We investigated the population dynamics and future persistence of the last remaining Clouded Apollo butterfly metapopulation in southern Scandinavia. Based on three decades of surveys (1984-2015), we modelled colonization-extinction dynamics and local population sizes using habitat patch characteristics and connectivity, while accounting for imperfect detection and uncertainty in the local population sizes. The colonization probability increased with increasing connectivity and the local extinction probability decreased with increasing local population size in accordance with metapopulation theory. The local population size increased with increasing patch area, and was also affected by grazing intensity. Light grazing resulted in larger local populations compared to heavy grazing or no grazing at all. The butterfly population has decreased considerably during the study period and according to projections of future dynamics the estimated extinction risk within the coming 10 years is 17%. However, it is possible to change the negative trends and decrease the extinction risk considerably by conservation actions. By optimizing the grazing pressure in existing patches the extinction risk was reduced to 11% (a reduction with 35% compared to the scenario with no conservation action). If a few new patches are created close to the occupied ones the extinction risk can be reduced further. In conclusion, there is a large risk that the Clouded Apollo butterfly will go extinct from southern Scandinavia within the coming decade. However, conservation measures that are focused to the core area of the current distribution and applied soon can considerably improve the situation for the butterfly. (C) 2016 Elsevier Ltd. All rights reserved.

  • 3.
    Stewart, Joshua D.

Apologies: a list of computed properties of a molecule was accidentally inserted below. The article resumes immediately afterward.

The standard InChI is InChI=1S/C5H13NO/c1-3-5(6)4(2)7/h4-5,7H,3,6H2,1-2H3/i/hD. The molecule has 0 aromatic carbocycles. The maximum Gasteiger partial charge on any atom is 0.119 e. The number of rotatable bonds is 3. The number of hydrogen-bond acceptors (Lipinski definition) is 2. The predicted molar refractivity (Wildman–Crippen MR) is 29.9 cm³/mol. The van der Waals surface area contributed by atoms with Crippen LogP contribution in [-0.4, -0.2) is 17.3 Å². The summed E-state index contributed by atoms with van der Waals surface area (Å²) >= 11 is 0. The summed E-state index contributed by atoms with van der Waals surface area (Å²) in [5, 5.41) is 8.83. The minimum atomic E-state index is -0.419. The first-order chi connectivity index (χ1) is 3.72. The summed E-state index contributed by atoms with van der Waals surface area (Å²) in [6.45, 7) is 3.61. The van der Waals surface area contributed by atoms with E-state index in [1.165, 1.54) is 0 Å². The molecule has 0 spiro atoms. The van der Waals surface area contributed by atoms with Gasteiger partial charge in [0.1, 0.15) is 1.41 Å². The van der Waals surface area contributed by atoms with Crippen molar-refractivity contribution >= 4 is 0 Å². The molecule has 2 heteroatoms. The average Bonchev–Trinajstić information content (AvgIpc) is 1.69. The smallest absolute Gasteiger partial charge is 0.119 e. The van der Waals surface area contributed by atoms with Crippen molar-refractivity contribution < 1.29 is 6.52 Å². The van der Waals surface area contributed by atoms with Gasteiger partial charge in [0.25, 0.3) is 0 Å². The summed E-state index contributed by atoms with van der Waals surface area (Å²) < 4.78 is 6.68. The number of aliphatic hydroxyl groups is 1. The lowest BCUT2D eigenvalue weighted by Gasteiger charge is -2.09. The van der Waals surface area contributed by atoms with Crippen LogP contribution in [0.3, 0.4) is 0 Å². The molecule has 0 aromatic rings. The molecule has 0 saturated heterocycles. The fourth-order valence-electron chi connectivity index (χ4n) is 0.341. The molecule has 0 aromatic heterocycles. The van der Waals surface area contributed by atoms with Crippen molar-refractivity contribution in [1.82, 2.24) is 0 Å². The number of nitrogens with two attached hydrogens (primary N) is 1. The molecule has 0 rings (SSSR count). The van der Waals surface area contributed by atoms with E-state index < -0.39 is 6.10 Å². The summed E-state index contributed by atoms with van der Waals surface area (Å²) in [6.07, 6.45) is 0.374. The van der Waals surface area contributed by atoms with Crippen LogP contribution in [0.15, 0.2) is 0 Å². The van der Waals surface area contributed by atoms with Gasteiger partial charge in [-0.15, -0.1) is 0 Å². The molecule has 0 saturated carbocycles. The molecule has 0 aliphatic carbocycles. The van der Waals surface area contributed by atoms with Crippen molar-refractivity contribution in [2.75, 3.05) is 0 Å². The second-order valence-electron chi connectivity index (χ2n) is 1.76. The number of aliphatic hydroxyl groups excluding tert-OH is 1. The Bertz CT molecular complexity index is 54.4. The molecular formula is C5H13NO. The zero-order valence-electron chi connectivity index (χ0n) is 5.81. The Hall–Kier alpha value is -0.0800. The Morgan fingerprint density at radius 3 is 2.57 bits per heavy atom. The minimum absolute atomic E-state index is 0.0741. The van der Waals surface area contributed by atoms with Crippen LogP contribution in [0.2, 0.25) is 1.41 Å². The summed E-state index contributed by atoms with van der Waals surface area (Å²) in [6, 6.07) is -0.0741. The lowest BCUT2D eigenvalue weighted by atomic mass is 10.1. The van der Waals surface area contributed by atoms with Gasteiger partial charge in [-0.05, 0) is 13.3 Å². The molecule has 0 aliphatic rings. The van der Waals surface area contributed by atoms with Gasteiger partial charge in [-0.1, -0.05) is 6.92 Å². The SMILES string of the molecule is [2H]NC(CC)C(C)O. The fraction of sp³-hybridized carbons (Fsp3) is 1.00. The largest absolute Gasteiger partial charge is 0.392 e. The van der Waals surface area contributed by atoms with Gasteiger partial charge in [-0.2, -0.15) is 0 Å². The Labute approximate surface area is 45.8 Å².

et al.
    University of California, USA ; The Manta Trust, UK.
    Beale, Calvin S.
    Misool Manta Project, Indonesia.
    Fernando, Daniel
    Linnaeus University, Faculty of Health and Life Sciences, Department of Biology and Environmental Science. The Manta Trust, UK ; Blue Resources, Sri Lanka.
    Sianipar, Abraham B.
    Conservation International, Indonesia.
    Burton, Ronald S.
    University of California, USA.
    Semmens, Brice X.
    University of California, USA.
    Aburto-Oropeza, Octavio
    University of California, USA.
    Spatial ecology and conservation of Manta birostris in the Indo-Pacific2016In: Biological Conservation, ISSN 0006-3207, E-ISSN 1873-2917, Vol. 200, p. 178-183Article in journal (Refereed)
    Abstract [en]

    Information on the movements and population connectivity of the oceanic manta ray (Manta birostris) is scarce. The species has been anecdotally classified as a highly migratory species based on the pelagic habitats it often occupies, and migratory behavior exhibited by similar species. As a result, in the absence of ecological data, population declines in oceanic manta have been addressed primarily with international-scale management and conservation efforts. Using a combination of satellite telemetry, stable isotope and genetic analyses we demonstrate that, contrary to previous assumptions, the species appears to exhibit restricted movements and fine-scale population structure. M. birostris tagged at four sites in the Indo-Pacific exhibited no long-range migratory movements and had non-overlapping geographic ranges. Using genetic and isotopic analysis, we demonstrate that the observed movements and population structure persist on multi-year and generational time scales. These data provide the first insights into the long-term movements and population structure of oceanic manta rays, and suggest that bottom-up, local or regional approaches to managing oceanic mantas could prove more effective than existing, international-scale management strategies. This case study highlights the importance of matching the scales at which management and relevant ecological processes occur to facilitate the effective conservation of threatened species.